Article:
We live in a world of now. Instant communication, immediate access to information. Even our Amazon purchases can arrive the same day, so long as we are willing to pay for it. We don’t wait for much these days, and when we do, we aren’t exactly happy about it. But all that instant gratification comes with a hidden price tag.
With the expectation of now so firmly rooted in our society, we’ve lost our ability to exercise patience. And when our day to day decisions are rooted in the need for immediate satisfaction, what are the odds that we are giving our financial decisions the contemplation or patience they deserve?
One of the habits that Mike and I strove to develop in our pursuit of Financial Freedom was the ability to delay gratification. We were convinced that learning to embrace waiting was a habit that would ultimately make us wealthy. It turned out to be an essential component in obtaining our goal.
Getting used to delaying gratification was a habit we were both forced to develop in our mid-twenties during periods of financial strain. But it was a habit that we strove to maintain even as our financial stability and capability grew. We also noticed that the people who’s lifestyles we admired and aspired towards frequently demonstrated this habit, despite having the financial means to do otherwise.
There is certainly a time and place to be decisive and to move quickly, and it is definitely an advantageous skill set to possess, but decisiveness does not mean reckless or haphazard. The people we considered to be the most successful, being those with the financial means to choose how they spent their time, were excellent at knowing when to move quickly and when to wait. When to indulge and when to abstain.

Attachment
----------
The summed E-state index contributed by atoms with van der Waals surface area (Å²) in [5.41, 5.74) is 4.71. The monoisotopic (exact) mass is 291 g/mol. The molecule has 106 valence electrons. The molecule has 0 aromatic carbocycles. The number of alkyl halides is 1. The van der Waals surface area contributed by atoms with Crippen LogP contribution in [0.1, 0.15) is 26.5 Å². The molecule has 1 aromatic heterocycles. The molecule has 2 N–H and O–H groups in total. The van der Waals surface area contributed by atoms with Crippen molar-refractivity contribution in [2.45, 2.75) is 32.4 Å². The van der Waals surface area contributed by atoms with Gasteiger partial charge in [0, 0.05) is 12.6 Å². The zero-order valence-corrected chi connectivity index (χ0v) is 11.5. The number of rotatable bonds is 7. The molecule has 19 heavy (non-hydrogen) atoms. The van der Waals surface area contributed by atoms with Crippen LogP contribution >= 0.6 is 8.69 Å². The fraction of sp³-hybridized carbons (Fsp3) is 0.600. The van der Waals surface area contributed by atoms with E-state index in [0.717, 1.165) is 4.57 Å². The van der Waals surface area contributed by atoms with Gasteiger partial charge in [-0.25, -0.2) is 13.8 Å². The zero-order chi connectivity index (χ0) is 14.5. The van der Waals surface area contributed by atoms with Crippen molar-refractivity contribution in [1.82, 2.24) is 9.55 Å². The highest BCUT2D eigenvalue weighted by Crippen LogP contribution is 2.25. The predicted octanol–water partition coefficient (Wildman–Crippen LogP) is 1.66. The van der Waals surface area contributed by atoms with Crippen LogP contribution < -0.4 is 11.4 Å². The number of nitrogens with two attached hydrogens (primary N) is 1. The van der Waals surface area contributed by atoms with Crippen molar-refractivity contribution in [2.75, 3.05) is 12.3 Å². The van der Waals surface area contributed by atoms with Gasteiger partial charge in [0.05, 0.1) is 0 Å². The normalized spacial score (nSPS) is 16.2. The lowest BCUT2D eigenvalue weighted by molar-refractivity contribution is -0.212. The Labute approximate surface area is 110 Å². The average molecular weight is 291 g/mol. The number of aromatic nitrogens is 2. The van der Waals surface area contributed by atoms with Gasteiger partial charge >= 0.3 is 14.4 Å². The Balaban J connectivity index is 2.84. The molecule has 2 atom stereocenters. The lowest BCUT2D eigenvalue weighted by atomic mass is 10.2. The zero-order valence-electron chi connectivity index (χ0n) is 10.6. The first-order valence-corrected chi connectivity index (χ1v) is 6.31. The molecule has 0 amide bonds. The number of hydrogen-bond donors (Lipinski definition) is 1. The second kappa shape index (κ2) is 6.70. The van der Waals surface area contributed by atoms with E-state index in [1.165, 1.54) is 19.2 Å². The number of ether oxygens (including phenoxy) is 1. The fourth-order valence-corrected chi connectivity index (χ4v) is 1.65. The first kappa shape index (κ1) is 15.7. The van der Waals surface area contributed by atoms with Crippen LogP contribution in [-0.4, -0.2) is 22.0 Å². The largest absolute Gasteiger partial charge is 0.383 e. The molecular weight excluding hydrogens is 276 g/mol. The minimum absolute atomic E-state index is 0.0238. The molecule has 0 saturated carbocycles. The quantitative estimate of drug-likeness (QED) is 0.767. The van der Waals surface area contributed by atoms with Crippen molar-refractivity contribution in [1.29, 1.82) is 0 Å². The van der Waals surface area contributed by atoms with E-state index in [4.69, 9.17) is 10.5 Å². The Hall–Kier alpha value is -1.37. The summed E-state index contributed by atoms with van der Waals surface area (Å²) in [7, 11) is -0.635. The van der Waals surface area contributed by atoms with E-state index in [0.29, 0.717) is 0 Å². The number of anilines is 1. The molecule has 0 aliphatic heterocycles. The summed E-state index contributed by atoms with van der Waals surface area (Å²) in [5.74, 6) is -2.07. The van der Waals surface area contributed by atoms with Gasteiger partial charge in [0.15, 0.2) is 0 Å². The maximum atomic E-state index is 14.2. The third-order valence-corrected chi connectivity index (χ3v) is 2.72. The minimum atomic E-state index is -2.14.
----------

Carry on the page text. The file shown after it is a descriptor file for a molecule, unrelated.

When we first bought our house it didn’t come with central air conditioning. Where we live AC isn’t an essential item, many people get by without ever having it. But when you don’t have it, there is about 3-5 weeks where life inside the house gets pretty intolerable. It’s a short stretch of time, but when you’re in it, it seems long, and every year during those 3-5 weeks we would ask ourselves why we hadn’t installed AC.
We knew the answer. The installation was thousands of dollars, and although we could have set aside the money to do it, we knew that, at the time, that money was better used elsewhere. AC was an indulgence at a time when we had bigger financial goals and bigger priorities that required that money. So we delayed the gratification (and comfort) of having AC.
We’ve lived in this house for 6 years now, and this year after much thought, deliberation and planning, we finally decided AC was something we were ready to pull the trigger on. That delay equated to 6 extra years of that money working elsewhere (along with lower electricity bills from not running the AC!) I think the 6 years of waiting is going to make this summer that much more enjoyable.
Similarly, when we bought the house we also considered putting in a back deck and pool area. The renovation would have been beautiful, and given us a lovely back yard to spend our time in. We did our homework, got some estimates, and then sat back and really assessed how much use and enjoyment we would get from it compared to the cost. As well as how much extra each month it would cost us to maintain a pool. Ultimately we decided that we could wait for that upgrade. That was 6 years ago, and I still don’t think we’ll be doing it anytime soon. Maybe one day, but right now it’s just not the priority.